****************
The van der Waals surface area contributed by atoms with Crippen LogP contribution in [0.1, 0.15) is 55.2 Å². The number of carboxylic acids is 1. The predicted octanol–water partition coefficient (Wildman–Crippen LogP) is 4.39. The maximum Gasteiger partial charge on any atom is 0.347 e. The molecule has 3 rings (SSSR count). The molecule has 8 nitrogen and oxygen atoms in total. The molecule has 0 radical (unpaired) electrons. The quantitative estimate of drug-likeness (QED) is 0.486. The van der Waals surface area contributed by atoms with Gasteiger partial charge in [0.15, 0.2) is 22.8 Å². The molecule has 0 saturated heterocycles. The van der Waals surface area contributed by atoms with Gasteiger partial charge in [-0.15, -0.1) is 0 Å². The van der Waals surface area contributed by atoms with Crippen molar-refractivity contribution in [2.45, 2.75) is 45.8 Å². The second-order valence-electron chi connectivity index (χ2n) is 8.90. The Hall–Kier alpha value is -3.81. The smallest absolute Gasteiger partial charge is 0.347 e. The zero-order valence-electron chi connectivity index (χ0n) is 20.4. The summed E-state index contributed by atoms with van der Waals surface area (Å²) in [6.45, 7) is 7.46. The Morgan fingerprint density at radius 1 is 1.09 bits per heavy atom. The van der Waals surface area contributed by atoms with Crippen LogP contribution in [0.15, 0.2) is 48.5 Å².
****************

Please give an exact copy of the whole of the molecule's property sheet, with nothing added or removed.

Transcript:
The van der Waals surface area contributed by atoms with Crippen LogP contribution in [0.1, 0.15) is 55.2 Å². The number of carboxylic acids is 1. The predicted octanol–water partition coefficient (Wildman–Crippen LogP) is 4.39. The maximum Gasteiger partial charge on any atom is 0.347 e. The molecule has 3 rings (SSSR count). The molecule has 8 nitrogen and oxygen atoms in total. The molecule has 0 radical (unpaired) electrons. The quantitative estimate of drug-likeness (QED) is 0.486. The van der Waals surface area contributed by atoms with Gasteiger partial charge in [0.15, 0.2) is 22.8 Å². The molecule has 0 saturated heterocycles. The van der Waals surface area contributed by atoms with Gasteiger partial charge in [-0.15, -0.1) is 0 Å². The van der Waals surface area contributed by atoms with Crippen molar-refractivity contribution in [2.45, 2.75) is 45.8 Å². The second-order valence-electron chi connectivity index (χ2n) is 8.90. The Hall–Kier alpha value is -3.81. The smallest absolute Gasteiger partial charge is 0.347 e. The zero-order valence-electron chi connectivity index (χ0n) is 20.4. The summed E-state index contributed by atoms with van der Waals surface area (Å²) in [6.45, 7) is 7.46. The Morgan fingerprint density at radius 1 is 1.09 bits per heavy atom. The van der Waals surface area contributed by atoms with Crippen LogP contribution in [0.15, 0.2) is 48.5 Å².